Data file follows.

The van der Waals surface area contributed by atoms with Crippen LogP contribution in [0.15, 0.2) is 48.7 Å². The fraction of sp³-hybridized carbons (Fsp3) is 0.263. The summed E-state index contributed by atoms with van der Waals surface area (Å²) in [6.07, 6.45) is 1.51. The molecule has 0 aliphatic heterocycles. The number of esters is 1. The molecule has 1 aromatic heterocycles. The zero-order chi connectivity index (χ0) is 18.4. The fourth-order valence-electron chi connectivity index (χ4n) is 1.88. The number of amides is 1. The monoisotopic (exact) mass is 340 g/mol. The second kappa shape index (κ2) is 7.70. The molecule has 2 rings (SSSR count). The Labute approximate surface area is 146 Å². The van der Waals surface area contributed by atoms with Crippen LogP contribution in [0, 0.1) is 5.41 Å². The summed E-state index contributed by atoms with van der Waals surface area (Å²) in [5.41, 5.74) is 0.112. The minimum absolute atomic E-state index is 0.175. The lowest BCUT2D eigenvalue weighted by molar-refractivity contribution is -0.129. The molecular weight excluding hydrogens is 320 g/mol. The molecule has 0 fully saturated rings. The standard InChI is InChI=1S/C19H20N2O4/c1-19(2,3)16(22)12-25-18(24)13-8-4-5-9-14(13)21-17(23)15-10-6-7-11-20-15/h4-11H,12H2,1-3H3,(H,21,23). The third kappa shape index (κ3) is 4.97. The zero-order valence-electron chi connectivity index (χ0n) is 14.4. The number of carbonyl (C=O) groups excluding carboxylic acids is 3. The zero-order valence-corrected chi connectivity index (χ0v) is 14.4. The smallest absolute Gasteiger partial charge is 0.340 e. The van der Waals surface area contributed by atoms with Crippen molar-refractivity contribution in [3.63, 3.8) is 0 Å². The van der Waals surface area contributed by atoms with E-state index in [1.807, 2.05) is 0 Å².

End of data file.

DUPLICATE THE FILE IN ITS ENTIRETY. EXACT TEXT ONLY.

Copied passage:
The van der Waals surface area contributed by atoms with Crippen LogP contribution in [0.15, 0.2) is 48.7 Å². The fraction of sp³-hybridized carbons (Fsp3) is 0.263. The summed E-state index contributed by atoms with van der Waals surface area (Å²) in [6.07, 6.45) is 1.51. The molecule has 0 aliphatic heterocycles. The number of esters is 1. The molecule has 1 aromatic heterocycles. The zero-order chi connectivity index (χ0) is 18.4. The fourth-order valence-electron chi connectivity index (χ4n) is 1.88. The number of amides is 1. The monoisotopic (exact) mass is 340 g/mol. The second kappa shape index (κ2) is 7.70. The molecule has 2 rings (SSSR count). The Labute approximate surface area is 146 Å². The van der Waals surface area contributed by atoms with Crippen LogP contribution in [0, 0.1) is 5.41 Å². The summed E-state index contributed by atoms with van der Waals surface area (Å²) in [5.41, 5.74) is 0.112. The minimum absolute atomic E-state index is 0.175. The lowest BCUT2D eigenvalue weighted by molar-refractivity contribution is -0.129. The molecular weight excluding hydrogens is 320 g/mol. The molecule has 0 fully saturated rings. The standard InChI is InChI=1S/C19H20N2O4/c1-19(2,3)16(22)12-25-18(24)13-8-4-5-9-14(13)21-17(23)15-10-6-7-11-20-15/h4-11H,12H2,1-3H3,(H,21,23). The third kappa shape index (κ3) is 4.97. The zero-order valence-electron chi connectivity index (χ0n) is 14.4. The number of carbonyl (C=O) groups excluding carboxylic acids is 3. The zero-order valence-corrected chi connectivity index (χ0v) is 14.4. The smallest absolute Gasteiger partial charge is 0.340 e. The van der Waals surface area contributed by atoms with Crippen molar-refractivity contribution in [3.63, 3.8) is 0 Å². The van der Waals surface area contributed by atoms with E-state index in [1.807, 2.05) is 0 Å².